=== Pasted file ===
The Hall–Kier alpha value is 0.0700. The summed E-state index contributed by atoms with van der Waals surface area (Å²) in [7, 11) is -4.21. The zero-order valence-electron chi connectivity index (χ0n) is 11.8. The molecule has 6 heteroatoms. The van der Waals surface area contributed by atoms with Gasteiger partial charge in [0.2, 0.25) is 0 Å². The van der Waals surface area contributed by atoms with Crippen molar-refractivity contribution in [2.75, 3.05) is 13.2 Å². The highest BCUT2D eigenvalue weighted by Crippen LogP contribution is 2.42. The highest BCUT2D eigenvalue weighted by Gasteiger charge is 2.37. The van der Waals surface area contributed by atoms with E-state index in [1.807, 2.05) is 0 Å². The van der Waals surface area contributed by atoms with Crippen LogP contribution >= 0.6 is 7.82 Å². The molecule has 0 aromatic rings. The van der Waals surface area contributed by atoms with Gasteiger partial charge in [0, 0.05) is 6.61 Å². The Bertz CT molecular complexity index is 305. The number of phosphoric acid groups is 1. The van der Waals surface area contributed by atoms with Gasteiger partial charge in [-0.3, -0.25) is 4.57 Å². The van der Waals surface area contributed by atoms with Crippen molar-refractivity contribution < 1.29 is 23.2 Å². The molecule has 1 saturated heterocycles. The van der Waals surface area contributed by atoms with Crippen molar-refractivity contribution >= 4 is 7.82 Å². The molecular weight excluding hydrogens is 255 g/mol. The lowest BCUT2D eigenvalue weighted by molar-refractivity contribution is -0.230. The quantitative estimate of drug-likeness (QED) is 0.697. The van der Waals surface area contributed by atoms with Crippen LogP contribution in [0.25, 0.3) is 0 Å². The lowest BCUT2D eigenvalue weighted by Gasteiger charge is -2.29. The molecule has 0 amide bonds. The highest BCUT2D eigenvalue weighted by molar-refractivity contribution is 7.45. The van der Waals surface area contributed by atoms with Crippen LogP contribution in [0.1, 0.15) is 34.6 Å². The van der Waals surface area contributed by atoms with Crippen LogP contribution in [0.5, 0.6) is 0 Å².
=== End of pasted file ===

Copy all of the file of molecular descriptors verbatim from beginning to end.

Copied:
The Hall–Kier alpha value is 0.0700. The summed E-state index contributed by atoms with van der Waals surface area (Å²) in [7, 11) is -4.21. The zero-order valence-electron chi connectivity index (χ0n) is 11.8. The molecule has 6 heteroatoms. The van der Waals surface area contributed by atoms with Gasteiger partial charge in [0.2, 0.25) is 0 Å². The van der Waals surface area contributed by atoms with Crippen molar-refractivity contribution in [2.75, 3.05) is 13.2 Å². The highest BCUT2D eigenvalue weighted by Crippen LogP contribution is 2.42. The highest BCUT2D eigenvalue weighted by Gasteiger charge is 2.37. The van der Waals surface area contributed by atoms with E-state index in [1.807, 2.05) is 0 Å². The van der Waals surface area contributed by atoms with Crippen LogP contribution >= 0.6 is 7.82 Å². The molecule has 0 aromatic rings. The van der Waals surface area contributed by atoms with Gasteiger partial charge in [0, 0.05) is 6.61 Å². The Bertz CT molecular complexity index is 305. The number of phosphoric acid groups is 1. The van der Waals surface area contributed by atoms with Gasteiger partial charge in [-0.3, -0.25) is 4.57 Å². The van der Waals surface area contributed by atoms with Crippen molar-refractivity contribution < 1.29 is 23.2 Å². The molecule has 1 saturated heterocycles. The van der Waals surface area contributed by atoms with Crippen molar-refractivity contribution >= 4 is 7.82 Å². The molecular weight excluding hydrogens is 255 g/mol. The lowest BCUT2D eigenvalue weighted by molar-refractivity contribution is -0.230. The quantitative estimate of drug-likeness (QED) is 0.697. The van der Waals surface area contributed by atoms with Crippen LogP contribution in [0.25, 0.3) is 0 Å². The lowest BCUT2D eigenvalue weighted by Gasteiger charge is -2.29. The molecule has 0 amide bonds. The highest BCUT2D eigenvalue weighted by molar-refractivity contribution is 7.45. The van der Waals surface area contributed by atoms with Crippen LogP contribution in [0.1, 0.15) is 34.6 Å². The van der Waals surface area contributed by atoms with Crippen LogP contribution in [0.5, 0.6) is 0 Å².